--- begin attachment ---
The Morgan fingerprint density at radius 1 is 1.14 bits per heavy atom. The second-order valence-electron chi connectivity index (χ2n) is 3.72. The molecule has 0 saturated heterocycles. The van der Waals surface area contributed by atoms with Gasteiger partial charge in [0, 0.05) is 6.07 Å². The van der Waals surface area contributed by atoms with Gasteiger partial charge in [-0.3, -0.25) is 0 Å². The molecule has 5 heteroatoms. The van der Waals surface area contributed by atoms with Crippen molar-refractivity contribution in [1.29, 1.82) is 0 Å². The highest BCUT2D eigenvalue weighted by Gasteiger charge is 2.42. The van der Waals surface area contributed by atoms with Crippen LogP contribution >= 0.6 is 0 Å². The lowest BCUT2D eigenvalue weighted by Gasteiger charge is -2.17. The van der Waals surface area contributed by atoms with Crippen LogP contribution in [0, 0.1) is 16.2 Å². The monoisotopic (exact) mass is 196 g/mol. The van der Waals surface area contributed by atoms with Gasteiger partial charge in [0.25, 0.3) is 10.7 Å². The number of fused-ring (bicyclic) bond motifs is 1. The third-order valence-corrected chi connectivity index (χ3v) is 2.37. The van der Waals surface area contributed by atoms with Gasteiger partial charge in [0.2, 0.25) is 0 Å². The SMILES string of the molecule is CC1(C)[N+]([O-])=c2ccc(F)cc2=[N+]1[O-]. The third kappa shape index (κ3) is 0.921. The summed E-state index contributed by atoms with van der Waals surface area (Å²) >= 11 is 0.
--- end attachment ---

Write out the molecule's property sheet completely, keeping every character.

The Morgan fingerprint density at radius 1 is 1.14 bits per heavy atom. The second-order valence-electron chi connectivity index (χ2n) is 3.72. The molecule has 0 saturated heterocycles. The van der Waals surface area contributed by atoms with Gasteiger partial charge in [0, 0.05) is 6.07 Å². The van der Waals surface area contributed by atoms with Gasteiger partial charge in [-0.3, -0.25) is 0 Å². The molecule has 5 heteroatoms. The van der Waals surface area contributed by atoms with Crippen molar-refractivity contribution in [1.29, 1.82) is 0 Å². The highest BCUT2D eigenvalue weighted by Gasteiger charge is 2.42. The van der Waals surface area contributed by atoms with Crippen LogP contribution >= 0.6 is 0 Å². The lowest BCUT2D eigenvalue weighted by Gasteiger charge is -2.17. The van der Waals surface area contributed by atoms with Crippen LogP contribution in [0, 0.1) is 16.2 Å². The monoisotopic (exact) mass is 196 g/mol. The van der Waals surface area contributed by atoms with Gasteiger partial charge in [0.25, 0.3) is 10.7 Å². The number of fused-ring (bicyclic) bond motifs is 1. The third-order valence-corrected chi connectivity index (χ3v) is 2.37. The van der Waals surface area contributed by atoms with Gasteiger partial charge in [0.2, 0.25) is 0 Å². The SMILES string of the molecule is CC1(C)[N+]([O-])=c2ccc(F)cc2=[N+]1[O-]. The third kappa shape index (κ3) is 0.921. The summed E-state index contributed by atoms with van der Waals surface area (Å²) >= 11 is 0.